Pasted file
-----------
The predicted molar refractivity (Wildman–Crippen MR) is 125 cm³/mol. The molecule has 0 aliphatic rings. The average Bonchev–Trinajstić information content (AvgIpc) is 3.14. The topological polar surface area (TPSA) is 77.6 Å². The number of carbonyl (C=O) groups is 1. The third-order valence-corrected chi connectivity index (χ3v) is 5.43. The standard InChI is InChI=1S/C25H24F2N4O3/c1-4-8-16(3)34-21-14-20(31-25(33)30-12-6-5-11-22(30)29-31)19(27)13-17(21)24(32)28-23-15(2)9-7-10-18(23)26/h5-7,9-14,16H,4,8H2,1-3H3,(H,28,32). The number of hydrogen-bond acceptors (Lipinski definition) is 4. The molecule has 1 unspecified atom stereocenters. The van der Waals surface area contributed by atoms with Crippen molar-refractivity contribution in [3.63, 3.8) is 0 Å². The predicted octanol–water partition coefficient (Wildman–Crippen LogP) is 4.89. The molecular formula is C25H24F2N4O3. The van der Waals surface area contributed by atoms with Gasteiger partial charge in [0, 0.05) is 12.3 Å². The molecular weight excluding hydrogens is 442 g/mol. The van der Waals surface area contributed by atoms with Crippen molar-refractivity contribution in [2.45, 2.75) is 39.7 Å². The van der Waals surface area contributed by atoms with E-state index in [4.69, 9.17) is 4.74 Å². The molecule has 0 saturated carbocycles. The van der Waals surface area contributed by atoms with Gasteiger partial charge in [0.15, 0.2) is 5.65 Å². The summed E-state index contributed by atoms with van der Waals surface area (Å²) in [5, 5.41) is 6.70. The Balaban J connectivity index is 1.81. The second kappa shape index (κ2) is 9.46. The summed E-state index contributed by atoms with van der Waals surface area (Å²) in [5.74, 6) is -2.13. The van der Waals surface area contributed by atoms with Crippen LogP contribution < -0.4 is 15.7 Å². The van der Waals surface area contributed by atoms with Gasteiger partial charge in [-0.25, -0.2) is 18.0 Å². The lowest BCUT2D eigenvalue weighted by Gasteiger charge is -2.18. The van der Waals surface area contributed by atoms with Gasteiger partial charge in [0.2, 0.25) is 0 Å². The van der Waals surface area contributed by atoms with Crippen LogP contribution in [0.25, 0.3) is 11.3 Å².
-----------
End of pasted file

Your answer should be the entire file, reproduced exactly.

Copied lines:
The predicted molar refractivity (Wildman–Crippen MR) is 125 cm³/mol. The molecule has 0 aliphatic rings. The average Bonchev–Trinajstić information content (AvgIpc) is 3.14. The topological polar surface area (TPSA) is 77.6 Å². The number of carbonyl (C=O) groups is 1. The third-order valence-corrected chi connectivity index (χ3v) is 5.43. The standard InChI is InChI=1S/C25H24F2N4O3/c1-4-8-16(3)34-21-14-20(31-25(33)30-12-6-5-11-22(30)29-31)19(27)13-17(21)24(32)28-23-15(2)9-7-10-18(23)26/h5-7,9-14,16H,4,8H2,1-3H3,(H,28,32). The number of hydrogen-bond acceptors (Lipinski definition) is 4. The molecule has 1 unspecified atom stereocenters. The van der Waals surface area contributed by atoms with Crippen molar-refractivity contribution in [3.63, 3.8) is 0 Å². The predicted octanol–water partition coefficient (Wildman–Crippen LogP) is 4.89. The molecular formula is C25H24F2N4O3. The van der Waals surface area contributed by atoms with Gasteiger partial charge in [0, 0.05) is 12.3 Å². The molecular weight excluding hydrogens is 442 g/mol. The van der Waals surface area contributed by atoms with Crippen molar-refractivity contribution in [2.45, 2.75) is 39.7 Å². The van der Waals surface area contributed by atoms with E-state index in [4.69, 9.17) is 4.74 Å². The molecule has 0 saturated carbocycles. The van der Waals surface area contributed by atoms with Gasteiger partial charge in [0.15, 0.2) is 5.65 Å². The summed E-state index contributed by atoms with van der Waals surface area (Å²) in [5, 5.41) is 6.70. The Balaban J connectivity index is 1.81. The second kappa shape index (κ2) is 9.46. The summed E-state index contributed by atoms with van der Waals surface area (Å²) in [5.74, 6) is -2.13. The van der Waals surface area contributed by atoms with Crippen LogP contribution < -0.4 is 15.7 Å². The van der Waals surface area contributed by atoms with Gasteiger partial charge in [-0.25, -0.2) is 18.0 Å². The lowest BCUT2D eigenvalue weighted by Gasteiger charge is -2.18. The van der Waals surface area contributed by atoms with Gasteiger partial charge in [0.2, 0.25) is 0 Å². The van der Waals surface area contributed by atoms with Crippen LogP contribution in [0.25, 0.3) is 11.3 Å².